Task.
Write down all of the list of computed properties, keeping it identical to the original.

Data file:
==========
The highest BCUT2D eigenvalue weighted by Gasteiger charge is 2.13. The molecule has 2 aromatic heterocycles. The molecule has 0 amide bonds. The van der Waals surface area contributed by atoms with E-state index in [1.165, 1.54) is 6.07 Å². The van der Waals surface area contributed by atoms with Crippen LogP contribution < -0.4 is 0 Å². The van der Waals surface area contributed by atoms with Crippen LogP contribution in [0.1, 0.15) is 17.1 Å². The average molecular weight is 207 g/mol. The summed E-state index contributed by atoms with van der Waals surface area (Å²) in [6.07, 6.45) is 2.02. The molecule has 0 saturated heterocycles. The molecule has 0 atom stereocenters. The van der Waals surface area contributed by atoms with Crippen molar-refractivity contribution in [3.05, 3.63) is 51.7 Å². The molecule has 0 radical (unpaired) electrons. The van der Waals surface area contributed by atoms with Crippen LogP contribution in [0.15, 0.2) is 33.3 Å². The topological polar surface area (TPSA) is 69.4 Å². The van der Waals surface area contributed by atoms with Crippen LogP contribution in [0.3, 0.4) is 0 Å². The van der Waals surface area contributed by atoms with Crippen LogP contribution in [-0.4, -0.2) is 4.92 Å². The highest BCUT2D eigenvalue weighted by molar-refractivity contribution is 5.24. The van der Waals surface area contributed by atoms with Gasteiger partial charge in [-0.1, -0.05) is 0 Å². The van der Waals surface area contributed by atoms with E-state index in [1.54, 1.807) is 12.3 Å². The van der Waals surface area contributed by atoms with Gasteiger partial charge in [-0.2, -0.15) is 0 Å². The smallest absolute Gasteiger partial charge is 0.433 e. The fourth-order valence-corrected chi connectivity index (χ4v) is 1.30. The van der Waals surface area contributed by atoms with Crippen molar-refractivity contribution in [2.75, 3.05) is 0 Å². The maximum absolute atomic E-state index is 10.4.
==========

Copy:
The highest BCUT2D eigenvalue weighted by Gasteiger charge is 2.13. The molecule has 2 aromatic heterocycles. The molecule has 0 amide bonds. The van der Waals surface area contributed by atoms with E-state index in [1.165, 1.54) is 6.07 Å². The van der Waals surface area contributed by atoms with Crippen LogP contribution < -0.4 is 0 Å². The van der Waals surface area contributed by atoms with Crippen LogP contribution in [0.1, 0.15) is 17.1 Å². The average molecular weight is 207 g/mol. The summed E-state index contributed by atoms with van der Waals surface area (Å²) in [6.07, 6.45) is 2.02. The molecule has 0 saturated heterocycles. The molecule has 0 atom stereocenters. The van der Waals surface area contributed by atoms with Crippen molar-refractivity contribution in [3.05, 3.63) is 51.7 Å². The molecule has 0 radical (unpaired) electrons. The van der Waals surface area contributed by atoms with Crippen LogP contribution in [0.15, 0.2) is 33.3 Å². The topological polar surface area (TPSA) is 69.4 Å². The van der Waals surface area contributed by atoms with Crippen LogP contribution in [0.3, 0.4) is 0 Å². The van der Waals surface area contributed by atoms with Crippen LogP contribution in [-0.4, -0.2) is 4.92 Å². The highest BCUT2D eigenvalue weighted by molar-refractivity contribution is 5.24. The van der Waals surface area contributed by atoms with Gasteiger partial charge in [-0.1, -0.05) is 0 Å². The van der Waals surface area contributed by atoms with E-state index in [1.54, 1.807) is 12.3 Å². The van der Waals surface area contributed by atoms with Gasteiger partial charge in [-0.2, -0.15) is 0 Å². The smallest absolute Gasteiger partial charge is 0.433 e. The fourth-order valence-corrected chi connectivity index (χ4v) is 1.30. The van der Waals surface area contributed by atoms with Crippen molar-refractivity contribution in [2.75, 3.05) is 0 Å². The maximum absolute atomic E-state index is 10.4.